types

Peter Michaux petermichaux at gmail.com
Wed Aug 13 23:52:25 PDT 2008


On Wed, Aug 13, 2008 at 11:24 PM, Neil Mix <nmix at pandora.com> wrote:

[snip]

>>> Your statement above implies that types and functional programming are
>>> mutually exclusive.  Are they?  I don't see it that way.
>>
>> No they aren't and I didn't mean to imply that. I intending to compare
>> the interest in class-based OOP that was all the rage many years ago
>> when ES4 first started and now where there is more emphasis on a
>> functional style which can, and often do, still have types.
>
> I see.  To which I say, why not both?

First-class, lexical functions are a _relatively_ easy thing upon
which to agree and were added to the language before such a large
process was put in place for evolving the language.

A committee agreeing by consensus on a OOP system seems like a
nightmare that may not happen. The single-inheritance,
multiple-inheritance, mixins, interfaces, public, private, protected
mess seems intractable since no one seems to think any language does
it all perfectly. A CLOS-type system might be best. Who really knows?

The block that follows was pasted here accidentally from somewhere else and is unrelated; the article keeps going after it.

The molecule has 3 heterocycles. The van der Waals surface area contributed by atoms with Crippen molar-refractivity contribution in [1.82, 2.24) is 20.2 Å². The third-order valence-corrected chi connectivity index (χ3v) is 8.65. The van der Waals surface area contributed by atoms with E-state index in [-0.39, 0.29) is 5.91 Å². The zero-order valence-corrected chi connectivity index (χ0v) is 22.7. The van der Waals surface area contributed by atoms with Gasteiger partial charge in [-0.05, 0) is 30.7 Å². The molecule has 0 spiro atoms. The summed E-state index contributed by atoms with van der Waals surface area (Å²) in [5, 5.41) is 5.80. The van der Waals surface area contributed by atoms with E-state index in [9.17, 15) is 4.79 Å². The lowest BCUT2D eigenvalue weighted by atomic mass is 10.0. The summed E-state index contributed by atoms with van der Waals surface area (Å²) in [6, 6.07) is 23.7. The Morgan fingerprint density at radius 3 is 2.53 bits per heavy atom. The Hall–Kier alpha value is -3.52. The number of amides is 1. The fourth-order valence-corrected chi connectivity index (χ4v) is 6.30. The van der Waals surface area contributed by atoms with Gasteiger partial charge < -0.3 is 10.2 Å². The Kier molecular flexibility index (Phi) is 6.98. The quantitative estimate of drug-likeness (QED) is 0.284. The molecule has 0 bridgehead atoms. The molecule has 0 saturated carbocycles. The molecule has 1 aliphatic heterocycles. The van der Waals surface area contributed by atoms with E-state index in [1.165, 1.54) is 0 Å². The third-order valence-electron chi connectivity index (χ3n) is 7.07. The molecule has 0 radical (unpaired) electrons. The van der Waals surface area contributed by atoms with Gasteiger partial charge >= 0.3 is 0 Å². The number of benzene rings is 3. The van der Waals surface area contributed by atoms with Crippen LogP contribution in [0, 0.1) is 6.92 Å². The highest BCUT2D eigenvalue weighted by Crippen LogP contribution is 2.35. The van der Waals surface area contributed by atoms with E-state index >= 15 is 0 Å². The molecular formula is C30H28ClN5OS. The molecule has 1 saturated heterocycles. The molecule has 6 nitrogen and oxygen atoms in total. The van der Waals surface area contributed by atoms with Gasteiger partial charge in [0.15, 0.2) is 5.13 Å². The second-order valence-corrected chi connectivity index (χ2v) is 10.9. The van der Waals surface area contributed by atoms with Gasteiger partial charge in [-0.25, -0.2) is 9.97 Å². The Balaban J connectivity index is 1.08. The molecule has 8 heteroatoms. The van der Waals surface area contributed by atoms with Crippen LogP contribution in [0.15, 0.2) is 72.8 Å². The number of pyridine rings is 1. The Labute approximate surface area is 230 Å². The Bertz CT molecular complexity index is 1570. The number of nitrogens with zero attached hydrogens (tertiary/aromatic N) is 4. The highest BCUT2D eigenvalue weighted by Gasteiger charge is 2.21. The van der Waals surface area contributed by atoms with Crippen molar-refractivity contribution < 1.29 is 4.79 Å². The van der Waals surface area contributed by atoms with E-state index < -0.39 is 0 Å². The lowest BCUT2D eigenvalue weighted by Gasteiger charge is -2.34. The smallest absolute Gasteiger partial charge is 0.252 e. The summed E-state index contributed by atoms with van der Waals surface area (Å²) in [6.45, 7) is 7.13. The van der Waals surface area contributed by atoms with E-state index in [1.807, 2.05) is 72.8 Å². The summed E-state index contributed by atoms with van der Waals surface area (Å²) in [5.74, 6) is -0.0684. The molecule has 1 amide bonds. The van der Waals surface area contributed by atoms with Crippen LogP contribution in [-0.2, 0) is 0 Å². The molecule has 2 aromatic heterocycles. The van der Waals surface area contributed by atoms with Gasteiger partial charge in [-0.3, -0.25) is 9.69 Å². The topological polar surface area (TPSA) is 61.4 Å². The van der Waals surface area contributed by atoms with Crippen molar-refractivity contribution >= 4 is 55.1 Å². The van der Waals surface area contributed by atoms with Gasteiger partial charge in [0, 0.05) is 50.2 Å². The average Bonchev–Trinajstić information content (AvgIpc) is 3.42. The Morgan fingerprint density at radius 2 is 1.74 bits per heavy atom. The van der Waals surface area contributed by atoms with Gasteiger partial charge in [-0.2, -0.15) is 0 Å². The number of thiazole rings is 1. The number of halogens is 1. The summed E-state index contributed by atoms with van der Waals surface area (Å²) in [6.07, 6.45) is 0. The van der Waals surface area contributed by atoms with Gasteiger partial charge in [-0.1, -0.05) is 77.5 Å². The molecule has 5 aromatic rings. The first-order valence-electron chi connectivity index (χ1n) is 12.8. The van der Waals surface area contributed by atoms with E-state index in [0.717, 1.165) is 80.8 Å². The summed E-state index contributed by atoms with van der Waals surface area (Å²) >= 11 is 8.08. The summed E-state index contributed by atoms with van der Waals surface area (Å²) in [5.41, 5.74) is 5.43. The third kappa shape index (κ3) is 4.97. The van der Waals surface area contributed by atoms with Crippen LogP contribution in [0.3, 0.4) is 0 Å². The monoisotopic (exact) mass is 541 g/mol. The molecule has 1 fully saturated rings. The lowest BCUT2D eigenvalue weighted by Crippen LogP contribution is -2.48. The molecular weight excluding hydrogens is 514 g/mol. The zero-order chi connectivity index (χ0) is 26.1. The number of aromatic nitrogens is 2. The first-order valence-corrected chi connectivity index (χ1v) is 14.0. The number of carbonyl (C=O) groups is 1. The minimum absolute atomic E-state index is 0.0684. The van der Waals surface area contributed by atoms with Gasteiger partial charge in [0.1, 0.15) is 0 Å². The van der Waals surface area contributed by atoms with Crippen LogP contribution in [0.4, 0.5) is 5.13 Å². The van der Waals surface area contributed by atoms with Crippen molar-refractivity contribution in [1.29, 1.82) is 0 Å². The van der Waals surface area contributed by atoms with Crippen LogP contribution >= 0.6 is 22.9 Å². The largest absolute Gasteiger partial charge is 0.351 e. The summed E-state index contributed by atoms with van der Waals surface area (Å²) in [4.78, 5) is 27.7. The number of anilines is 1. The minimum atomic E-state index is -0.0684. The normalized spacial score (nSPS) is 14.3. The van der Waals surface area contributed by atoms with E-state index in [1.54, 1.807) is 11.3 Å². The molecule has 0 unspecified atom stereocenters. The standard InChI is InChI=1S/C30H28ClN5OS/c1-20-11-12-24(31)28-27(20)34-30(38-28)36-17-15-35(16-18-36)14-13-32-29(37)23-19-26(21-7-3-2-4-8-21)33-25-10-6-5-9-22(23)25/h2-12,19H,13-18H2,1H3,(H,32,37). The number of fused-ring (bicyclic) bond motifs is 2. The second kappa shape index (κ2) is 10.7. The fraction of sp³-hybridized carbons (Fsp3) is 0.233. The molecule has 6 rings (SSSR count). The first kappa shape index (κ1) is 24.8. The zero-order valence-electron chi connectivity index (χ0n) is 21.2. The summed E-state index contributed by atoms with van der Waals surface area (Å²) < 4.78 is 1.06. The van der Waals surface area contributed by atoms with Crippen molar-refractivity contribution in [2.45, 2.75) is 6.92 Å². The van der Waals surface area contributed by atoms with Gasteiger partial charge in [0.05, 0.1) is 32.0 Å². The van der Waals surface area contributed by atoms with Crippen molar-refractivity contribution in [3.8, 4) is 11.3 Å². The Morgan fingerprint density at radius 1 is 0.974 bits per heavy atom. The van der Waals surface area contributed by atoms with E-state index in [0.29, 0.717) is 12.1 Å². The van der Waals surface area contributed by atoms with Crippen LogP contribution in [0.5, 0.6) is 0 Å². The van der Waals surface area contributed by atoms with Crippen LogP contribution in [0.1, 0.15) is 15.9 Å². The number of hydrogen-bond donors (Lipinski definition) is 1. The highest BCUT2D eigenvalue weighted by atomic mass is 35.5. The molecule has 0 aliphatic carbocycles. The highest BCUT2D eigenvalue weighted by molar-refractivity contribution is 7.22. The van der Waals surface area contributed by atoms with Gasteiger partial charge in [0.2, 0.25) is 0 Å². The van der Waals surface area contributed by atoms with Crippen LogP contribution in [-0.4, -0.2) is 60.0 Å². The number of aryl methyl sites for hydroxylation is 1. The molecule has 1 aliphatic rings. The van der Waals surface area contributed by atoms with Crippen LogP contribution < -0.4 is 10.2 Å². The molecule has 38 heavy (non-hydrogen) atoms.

It is a huge problem and perhaps requires dictator-style leadership
(and that may not work either as multiple implementations must get on
board.)

> First class functions may be all the
> rage with the kids these days, but I don't take that to mean OO is dead in
> the water.  It's just not new and exciting -- you simply depend on it
> without thinking about it. ;)

I use OOP frequently in JavaScript but it isn't usually the style in
ES3 or class-based like proposed ES4. It's the style I think is
appropriate to the situation. That may draw a slight performance
penalty but the code is certainly more robust than the ES3 style.

> I've been deep into Objective-C lately.  I sorely miss the closures, but the
> "bendable" static typing sure works out elegantly.  I've already gotten
> through some pretty intense refactorings that "just worked" once they
> compiled without warning.  That *never* happens to me in JavaScript.  Do
> that a few times, suddenly I'm gaining confidence in my ability to refactor,
> and before I know it the code doesn't feel so big and complicated anymore.
>  I'm not fearing the dark corners.  It's a nice feeling.

Different strokes :)

Peter



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